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Should I Stay or Should I Go Now

When I was pregnant with my oldest my husband told me that he wanted me to quit my job and be a stay at home mom. I wasn’t surprised since the German culture has a very different attitude about parenting and family values, but I just didn’t see how we could do it financially. The cost of living here in San Diego is pretty high as I am sure you can imagine.

We were also new to this area and I had just landed my full-time position after a year and a half of waiting. I wasn’t ready to just walk away from a job I had fought so hard to get. I also wasn’t ready to give up my career at the tender age of 32. Afterall, I have a lot of time and money invested in my education and training, and we are still paying of my student loans. I was working toward my lifetime goal of being able to do private practice child and family counseling and was about halfway done with the hour and supervision requirements needed to sit for the LCSW exam so I wanted to go back to finish the hours.

As my maternity leave drew to an end, I knew that I needed to make a decision. We looked at our budget, and I just didn’t see how we were going to be able to manage if I didn’t go back to work. I figured that I would be able to finish the hours I needed in about a year and by that time we would be ready to have a second child. I didn’t have a choice that time. I felt like being a stay-at-home-mom was a luxury we couldn’t afford.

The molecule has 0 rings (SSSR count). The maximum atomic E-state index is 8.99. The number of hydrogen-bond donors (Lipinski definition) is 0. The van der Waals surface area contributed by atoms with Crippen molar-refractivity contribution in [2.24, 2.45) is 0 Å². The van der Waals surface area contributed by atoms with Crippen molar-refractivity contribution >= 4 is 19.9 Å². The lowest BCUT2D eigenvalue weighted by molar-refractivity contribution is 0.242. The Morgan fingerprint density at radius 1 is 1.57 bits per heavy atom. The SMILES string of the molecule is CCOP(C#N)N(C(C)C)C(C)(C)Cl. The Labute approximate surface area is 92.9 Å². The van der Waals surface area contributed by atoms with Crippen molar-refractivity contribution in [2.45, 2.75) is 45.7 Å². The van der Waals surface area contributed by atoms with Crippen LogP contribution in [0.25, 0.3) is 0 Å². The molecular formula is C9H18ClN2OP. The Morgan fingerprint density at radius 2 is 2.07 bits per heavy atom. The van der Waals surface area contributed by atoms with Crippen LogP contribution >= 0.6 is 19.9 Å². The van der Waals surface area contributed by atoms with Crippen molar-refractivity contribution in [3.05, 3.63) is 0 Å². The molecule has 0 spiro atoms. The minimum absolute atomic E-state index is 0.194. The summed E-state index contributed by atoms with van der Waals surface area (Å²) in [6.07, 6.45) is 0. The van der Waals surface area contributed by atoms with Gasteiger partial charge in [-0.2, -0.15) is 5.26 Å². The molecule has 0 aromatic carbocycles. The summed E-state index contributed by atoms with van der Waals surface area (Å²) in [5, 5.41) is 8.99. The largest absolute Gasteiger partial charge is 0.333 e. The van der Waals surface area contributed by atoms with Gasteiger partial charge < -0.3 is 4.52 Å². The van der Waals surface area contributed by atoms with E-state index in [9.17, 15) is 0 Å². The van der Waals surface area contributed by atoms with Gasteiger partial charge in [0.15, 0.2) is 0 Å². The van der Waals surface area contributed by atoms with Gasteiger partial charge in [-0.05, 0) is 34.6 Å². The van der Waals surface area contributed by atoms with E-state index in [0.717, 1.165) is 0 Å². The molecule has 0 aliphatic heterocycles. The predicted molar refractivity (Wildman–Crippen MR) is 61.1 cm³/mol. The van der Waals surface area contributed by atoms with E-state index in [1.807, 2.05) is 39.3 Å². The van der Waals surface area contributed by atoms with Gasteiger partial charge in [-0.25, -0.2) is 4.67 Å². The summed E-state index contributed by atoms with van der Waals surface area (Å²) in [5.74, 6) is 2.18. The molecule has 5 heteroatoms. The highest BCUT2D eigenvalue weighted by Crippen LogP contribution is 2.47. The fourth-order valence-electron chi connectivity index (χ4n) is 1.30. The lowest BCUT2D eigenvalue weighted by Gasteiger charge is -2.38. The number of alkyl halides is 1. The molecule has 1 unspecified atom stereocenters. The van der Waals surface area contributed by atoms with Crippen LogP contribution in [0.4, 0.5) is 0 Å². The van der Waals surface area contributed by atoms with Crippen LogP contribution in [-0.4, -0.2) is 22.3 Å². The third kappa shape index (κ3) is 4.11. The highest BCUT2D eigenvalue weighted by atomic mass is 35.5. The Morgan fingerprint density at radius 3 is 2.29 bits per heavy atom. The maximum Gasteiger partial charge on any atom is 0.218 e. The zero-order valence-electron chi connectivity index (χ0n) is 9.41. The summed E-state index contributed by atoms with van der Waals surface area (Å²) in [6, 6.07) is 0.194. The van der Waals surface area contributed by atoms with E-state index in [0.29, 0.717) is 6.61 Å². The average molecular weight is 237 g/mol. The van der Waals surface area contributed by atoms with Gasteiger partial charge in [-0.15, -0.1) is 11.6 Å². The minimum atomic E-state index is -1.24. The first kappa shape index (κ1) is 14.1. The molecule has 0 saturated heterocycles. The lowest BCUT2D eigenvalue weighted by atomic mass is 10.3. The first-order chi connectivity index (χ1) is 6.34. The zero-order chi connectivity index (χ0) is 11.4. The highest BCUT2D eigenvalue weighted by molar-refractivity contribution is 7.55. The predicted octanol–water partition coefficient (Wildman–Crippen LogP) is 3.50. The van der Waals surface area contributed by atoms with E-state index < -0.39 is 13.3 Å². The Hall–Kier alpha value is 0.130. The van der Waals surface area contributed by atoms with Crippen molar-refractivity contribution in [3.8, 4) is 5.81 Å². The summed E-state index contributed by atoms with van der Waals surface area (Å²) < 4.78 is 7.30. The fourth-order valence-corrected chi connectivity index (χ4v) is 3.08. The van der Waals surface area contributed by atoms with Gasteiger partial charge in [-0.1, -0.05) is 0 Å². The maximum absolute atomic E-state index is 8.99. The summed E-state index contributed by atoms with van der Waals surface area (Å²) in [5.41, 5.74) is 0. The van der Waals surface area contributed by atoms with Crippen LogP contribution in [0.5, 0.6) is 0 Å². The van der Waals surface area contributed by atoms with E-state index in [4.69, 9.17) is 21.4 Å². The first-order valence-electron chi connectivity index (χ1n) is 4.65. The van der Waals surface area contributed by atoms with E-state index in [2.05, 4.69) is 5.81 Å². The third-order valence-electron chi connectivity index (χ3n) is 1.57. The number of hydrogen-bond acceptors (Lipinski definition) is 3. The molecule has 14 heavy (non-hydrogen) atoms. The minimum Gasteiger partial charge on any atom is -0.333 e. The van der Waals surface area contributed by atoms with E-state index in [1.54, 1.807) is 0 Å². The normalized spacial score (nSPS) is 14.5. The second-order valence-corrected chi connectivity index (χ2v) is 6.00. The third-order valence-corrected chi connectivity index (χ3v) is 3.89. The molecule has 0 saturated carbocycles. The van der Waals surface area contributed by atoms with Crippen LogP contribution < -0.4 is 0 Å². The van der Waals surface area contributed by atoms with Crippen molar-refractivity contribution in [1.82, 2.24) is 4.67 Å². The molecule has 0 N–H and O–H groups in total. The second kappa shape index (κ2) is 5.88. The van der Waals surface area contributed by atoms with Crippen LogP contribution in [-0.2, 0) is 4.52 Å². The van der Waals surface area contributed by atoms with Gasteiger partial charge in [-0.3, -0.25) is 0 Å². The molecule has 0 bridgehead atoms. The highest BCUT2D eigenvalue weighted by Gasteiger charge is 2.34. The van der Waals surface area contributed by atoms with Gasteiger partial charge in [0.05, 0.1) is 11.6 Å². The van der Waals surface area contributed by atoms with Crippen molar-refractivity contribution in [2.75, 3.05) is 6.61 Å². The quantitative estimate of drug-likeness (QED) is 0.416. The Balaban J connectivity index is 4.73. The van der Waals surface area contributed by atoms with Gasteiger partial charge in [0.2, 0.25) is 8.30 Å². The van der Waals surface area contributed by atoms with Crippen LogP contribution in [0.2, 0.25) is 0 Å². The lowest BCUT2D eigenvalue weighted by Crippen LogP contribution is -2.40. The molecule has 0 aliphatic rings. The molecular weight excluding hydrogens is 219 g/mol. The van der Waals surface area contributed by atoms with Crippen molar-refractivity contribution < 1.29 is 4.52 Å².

Since that time our lives have changed so much. I have finished the LCSW hours and am awaiting approval to sit for the exam and my husband has been promoted. Now the cost of child care for two children under three is a huge expense and is a major factor in whether or not I will return to work this time around. Despite the fact that I have a Master’s degree and 12 years of experience in my field, my income is nowhere near that of other’s with MBAs, law degrees or those in computer related fields.

My maternity leave is now half over so we sat down to look at the budget again. I was planning to go back half-time but when we ran the numbers it just does not make sense. To have both girls at the childcare owned and operated by my work (see my post “Picking a Preschool”), it would actually put us in the red! How can this be? I had a hard time believing it myself but it’s because the child care costs so much. I am still trying to wrap my head around this whole “Stay-at-home-mom” thing. Can’t say that I am not ecstatic to be able to spend every day watching my girls grow and learn new things, but I’d be lying if I said I was not conflicted.